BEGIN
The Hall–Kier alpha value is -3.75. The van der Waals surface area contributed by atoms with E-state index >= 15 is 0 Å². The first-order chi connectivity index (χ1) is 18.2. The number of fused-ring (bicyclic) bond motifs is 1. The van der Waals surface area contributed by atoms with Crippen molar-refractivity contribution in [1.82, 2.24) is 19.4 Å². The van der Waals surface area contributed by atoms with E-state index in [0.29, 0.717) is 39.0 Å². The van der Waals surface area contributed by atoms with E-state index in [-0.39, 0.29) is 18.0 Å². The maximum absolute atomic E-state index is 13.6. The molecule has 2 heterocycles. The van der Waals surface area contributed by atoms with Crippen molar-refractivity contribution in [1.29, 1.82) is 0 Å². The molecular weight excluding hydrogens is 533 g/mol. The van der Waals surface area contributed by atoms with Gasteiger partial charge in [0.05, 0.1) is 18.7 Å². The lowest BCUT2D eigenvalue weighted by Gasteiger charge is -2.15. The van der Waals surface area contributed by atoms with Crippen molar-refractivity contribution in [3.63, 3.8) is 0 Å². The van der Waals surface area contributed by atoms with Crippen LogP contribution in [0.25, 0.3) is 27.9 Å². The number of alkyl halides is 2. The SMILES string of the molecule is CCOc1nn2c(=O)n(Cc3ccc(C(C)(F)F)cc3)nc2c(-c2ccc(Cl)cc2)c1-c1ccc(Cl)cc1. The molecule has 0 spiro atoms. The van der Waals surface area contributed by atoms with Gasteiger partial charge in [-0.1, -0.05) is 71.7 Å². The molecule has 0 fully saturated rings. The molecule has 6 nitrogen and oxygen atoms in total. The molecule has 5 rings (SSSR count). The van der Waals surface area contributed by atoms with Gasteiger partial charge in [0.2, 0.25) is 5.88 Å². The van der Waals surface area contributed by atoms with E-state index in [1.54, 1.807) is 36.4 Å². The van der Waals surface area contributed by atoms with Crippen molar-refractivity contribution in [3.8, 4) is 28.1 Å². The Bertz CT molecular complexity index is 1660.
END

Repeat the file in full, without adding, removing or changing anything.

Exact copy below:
The Hall–Kier alpha value is -3.75. The van der Waals surface area contributed by atoms with E-state index >= 15 is 0 Å². The first-order chi connectivity index (χ1) is 18.2. The number of fused-ring (bicyclic) bond motifs is 1. The van der Waals surface area contributed by atoms with Crippen molar-refractivity contribution in [1.82, 2.24) is 19.4 Å². The van der Waals surface area contributed by atoms with E-state index in [0.29, 0.717) is 39.0 Å². The van der Waals surface area contributed by atoms with E-state index in [-0.39, 0.29) is 18.0 Å². The maximum absolute atomic E-state index is 13.6. The molecule has 2 heterocycles. The van der Waals surface area contributed by atoms with Crippen molar-refractivity contribution in [1.29, 1.82) is 0 Å². The molecular weight excluding hydrogens is 533 g/mol. The van der Waals surface area contributed by atoms with Gasteiger partial charge in [0.05, 0.1) is 18.7 Å². The lowest BCUT2D eigenvalue weighted by Gasteiger charge is -2.15. The van der Waals surface area contributed by atoms with Crippen molar-refractivity contribution in [3.63, 3.8) is 0 Å². The van der Waals surface area contributed by atoms with Crippen LogP contribution in [0.25, 0.3) is 27.9 Å². The number of alkyl halides is 2. The SMILES string of the molecule is CCOc1nn2c(=O)n(Cc3ccc(C(C)(F)F)cc3)nc2c(-c2ccc(Cl)cc2)c1-c1ccc(Cl)cc1. The molecule has 0 spiro atoms. The van der Waals surface area contributed by atoms with Gasteiger partial charge in [-0.1, -0.05) is 71.7 Å². The molecule has 0 fully saturated rings. The molecule has 6 nitrogen and oxygen atoms in total. The molecule has 5 rings (SSSR count). The van der Waals surface area contributed by atoms with Gasteiger partial charge in [0.2, 0.25) is 5.88 Å². The van der Waals surface area contributed by atoms with E-state index in [1.54, 1.807) is 36.4 Å². The van der Waals surface area contributed by atoms with Crippen molar-refractivity contribution in [3.8, 4) is 28.1 Å². The Bertz CT molecular complexity index is 1660.